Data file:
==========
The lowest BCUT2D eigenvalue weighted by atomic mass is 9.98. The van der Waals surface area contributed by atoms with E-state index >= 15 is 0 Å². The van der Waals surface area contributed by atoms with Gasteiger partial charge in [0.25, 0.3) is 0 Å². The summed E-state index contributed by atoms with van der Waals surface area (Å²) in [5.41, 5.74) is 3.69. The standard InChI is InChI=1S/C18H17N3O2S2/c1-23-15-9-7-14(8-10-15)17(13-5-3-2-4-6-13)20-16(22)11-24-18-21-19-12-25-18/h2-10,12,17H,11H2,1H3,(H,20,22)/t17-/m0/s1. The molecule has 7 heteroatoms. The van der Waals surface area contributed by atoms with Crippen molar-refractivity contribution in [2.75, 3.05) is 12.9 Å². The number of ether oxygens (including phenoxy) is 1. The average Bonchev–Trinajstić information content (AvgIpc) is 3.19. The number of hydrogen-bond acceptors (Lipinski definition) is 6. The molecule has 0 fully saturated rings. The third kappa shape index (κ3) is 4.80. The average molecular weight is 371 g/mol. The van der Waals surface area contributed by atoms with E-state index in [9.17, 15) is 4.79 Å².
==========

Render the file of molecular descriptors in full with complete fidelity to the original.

The lowest BCUT2D eigenvalue weighted by atomic mass is 9.98. The van der Waals surface area contributed by atoms with E-state index >= 15 is 0 Å². The van der Waals surface area contributed by atoms with Gasteiger partial charge in [0.25, 0.3) is 0 Å². The summed E-state index contributed by atoms with van der Waals surface area (Å²) in [5.41, 5.74) is 3.69. The standard InChI is InChI=1S/C18H17N3O2S2/c1-23-15-9-7-14(8-10-15)17(13-5-3-2-4-6-13)20-16(22)11-24-18-21-19-12-25-18/h2-10,12,17H,11H2,1H3,(H,20,22)/t17-/m0/s1. The molecule has 7 heteroatoms. The van der Waals surface area contributed by atoms with Crippen molar-refractivity contribution in [2.75, 3.05) is 12.9 Å². The number of ether oxygens (including phenoxy) is 1. The average Bonchev–Trinajstić information content (AvgIpc) is 3.19. The number of hydrogen-bond acceptors (Lipinski definition) is 6. The molecule has 0 fully saturated rings. The third kappa shape index (κ3) is 4.80. The average molecular weight is 371 g/mol. The van der Waals surface area contributed by atoms with E-state index in [9.17, 15) is 4.79 Å².